The ‘fixed’ electrical parts of the property, like the wiring, the socket-outlets (plug sockets), the light fittings and the consumer unit (or fuse box) will be inspected. This will include permanently connected equipment such as showers and electric heating.

What will happen in the inspection?

The inspection will find out if:

  • any electrical installations are overloaded

  • there are any potential electric shock risks and fire hazards

  • there is any defective electrical work

  • there is a lack of earthing or bonding – these are 2 ways of preventing electrical shocks that are built into electrical installations.

What about electrical appliances like cookers, fridges, televisions etc?

The Regulations do not cover electrical appliances, only the fixed electrical installations.

We recommend that landlords regularly carry out portable appliance testing (PAT) on any electrical appliance that they provide and then supply tenants with a record of any electrical inspections carried out as good practice.

Tenants are responsible for making sure that any of their own electrical appliances are safe. 

6. The report

Landlords must obtain a report (usually an Electrical Installation Condition Report or EICR) from the person conducting the inspection and test which explains its outcomes and any investigative or remedial work required.

Landlords must then supply a copy of this report to the tenant within 28 days of the inspection and test, to a new tenant before they occupy the premises, and to any prospective tenant within 28 days of receiving a request for the report.

If a local authority requests it, landlords must supply them with a copy of this report within 7 days of receiving the request.

If the report requires remedial work or further investigation, landlords must provide written confirmation that the work has been carried out to their tenant and to the local authority within 28 days of completing the work.

Landlords must retain a copy of the report to give to the inspector and tester who will undertake the next inspection and test.

What will the report show?

The electrical installation should be safe for continued use. In practice, if the report does not require investigative or remedial work, the landlord will not be required to carry out any further work.

Inspectors will use the following classification codes to indicate where a landlord must undertake remedial work.

  • Code 1 (C1): Danger present. Risk of injury. The electrical inspector may make any C1 hazards safe before leaving the property.

  • Code 2 (C2): Potentially dangerous.

  • Further Investigation (FI): Further investigation required without delay.

  • Code 3 (C3): Improvement recommended. Further remedial work is not required for the report to be deemed satisfactory.

If codes C1 or C2 are identified in on the report, then remedial work will be required. The report will state the installation is unsatisfactory for continued use.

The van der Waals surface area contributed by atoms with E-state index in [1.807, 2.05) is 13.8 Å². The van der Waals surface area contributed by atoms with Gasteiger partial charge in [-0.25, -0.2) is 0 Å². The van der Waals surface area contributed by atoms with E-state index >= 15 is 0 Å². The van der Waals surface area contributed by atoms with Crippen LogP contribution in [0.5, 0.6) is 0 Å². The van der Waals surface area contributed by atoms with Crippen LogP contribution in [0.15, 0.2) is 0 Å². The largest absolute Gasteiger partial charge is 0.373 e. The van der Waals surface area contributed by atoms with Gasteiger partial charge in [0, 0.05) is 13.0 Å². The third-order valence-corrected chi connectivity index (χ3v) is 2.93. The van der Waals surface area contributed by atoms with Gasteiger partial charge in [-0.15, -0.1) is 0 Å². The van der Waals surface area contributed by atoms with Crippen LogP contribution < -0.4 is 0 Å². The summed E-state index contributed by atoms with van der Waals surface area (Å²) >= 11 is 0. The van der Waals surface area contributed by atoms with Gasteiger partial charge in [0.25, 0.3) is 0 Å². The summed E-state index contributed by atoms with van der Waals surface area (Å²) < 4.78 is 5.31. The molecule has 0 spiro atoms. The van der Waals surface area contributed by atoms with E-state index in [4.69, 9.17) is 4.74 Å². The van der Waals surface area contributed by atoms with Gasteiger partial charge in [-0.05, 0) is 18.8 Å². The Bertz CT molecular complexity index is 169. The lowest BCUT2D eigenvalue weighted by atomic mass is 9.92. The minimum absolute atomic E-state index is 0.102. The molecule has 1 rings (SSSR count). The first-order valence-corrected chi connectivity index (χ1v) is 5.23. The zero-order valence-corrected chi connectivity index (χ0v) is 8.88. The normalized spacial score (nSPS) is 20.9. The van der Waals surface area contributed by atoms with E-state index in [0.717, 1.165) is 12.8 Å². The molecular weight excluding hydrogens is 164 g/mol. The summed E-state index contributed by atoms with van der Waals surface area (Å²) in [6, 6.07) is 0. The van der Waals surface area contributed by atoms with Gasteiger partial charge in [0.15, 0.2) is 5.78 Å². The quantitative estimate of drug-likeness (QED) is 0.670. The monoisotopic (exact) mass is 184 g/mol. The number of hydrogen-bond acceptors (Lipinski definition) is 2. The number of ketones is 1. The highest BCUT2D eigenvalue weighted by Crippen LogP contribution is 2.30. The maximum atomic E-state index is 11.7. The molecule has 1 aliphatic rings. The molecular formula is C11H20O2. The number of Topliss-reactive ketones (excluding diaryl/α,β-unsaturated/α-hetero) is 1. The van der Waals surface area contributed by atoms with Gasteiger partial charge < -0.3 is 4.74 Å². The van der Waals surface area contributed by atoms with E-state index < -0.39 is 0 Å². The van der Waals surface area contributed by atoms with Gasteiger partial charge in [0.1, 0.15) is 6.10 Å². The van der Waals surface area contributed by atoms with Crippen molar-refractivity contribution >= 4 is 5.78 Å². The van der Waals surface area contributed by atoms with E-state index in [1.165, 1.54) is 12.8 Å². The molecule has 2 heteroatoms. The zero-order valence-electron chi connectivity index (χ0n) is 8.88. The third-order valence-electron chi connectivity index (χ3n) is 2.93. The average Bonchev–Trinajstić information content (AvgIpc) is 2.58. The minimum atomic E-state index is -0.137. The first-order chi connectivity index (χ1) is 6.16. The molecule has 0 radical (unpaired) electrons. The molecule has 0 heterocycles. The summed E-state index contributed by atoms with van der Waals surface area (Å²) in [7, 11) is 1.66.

If an inspector identifies that further investigative work is required (FI), the landlord must also ensure this is carried out.

The C3 classification code does not indicate remedial work is required, but only that improvement is recommended. Landlords don’t have to make the improvement, but it would improve the safety of the installation if they did.

What about new build properties or new electrical installations?

If a property is newly built or has been completely rewired, it should have an Electrical Installation Certificate known as an EIC.

Landlords can provide a copy of the EIC to tenants and, if requested, the local authority. The landlord will then not be required to carry out further checks or provide a report for 5 years after the EIC has been issued, as long as they have complied with their duty or duties under the Regulations.

7. Remedial work

If the report shows that remedial work or further investigation is required, as set out above, landlords must complete this work within 28 days or any shorter period if specified as necessary in the report. Landlords must then provide written confirmation that the work has been carried out to their tenant and to the local authority within 28 days.

What if I don’t do the remedial work?

If a local authority has reasonable grounds to believe that a landlord is in breach of one or more of the duties in the Regulations, they can serve a remedial notice on the landlord requiring remedial action.

Should a landlord not comply with the notice, the local authority may arrange for remedial action to be taken themselves.

The local authority can recover the costs of taking the action from the landlord. The landlord has the right of appeal against a demand for costs.

What if a tenant won’t let me in, or I can’t find an inspector?

A landlord is not in breach of their duty to comply with a remedial notice, if the landlord can show they have taken all reasonable steps to comply.

A landlord could show reasonable steps by keeping copies of all communications they have had with their tenants and with electricians as they tried to arrange the work, including any replies they have had. Landlords may also want to provide other evidence they have that the installation is in a good condition while they attempt to arrange works. This could include the servicing record and previous safety reports.

Urgent remedial action

If the report indicates that urgent remedial action is required, and the landlord has not carried this out within the period specified in the report, the local authority may with the consent of the tenant arrange to carry out remedial work.

The local authority must authorise a qualified and competent person in writing to undertake the remedial action and give at least 48 hours’ notice to the tenant.

The costs for carrying out the remedial work can be recovered from the landlord.

Financial penalties

Local authorities can impose a financial penalty of up to £30,000 on landlords who are in breach of their duties.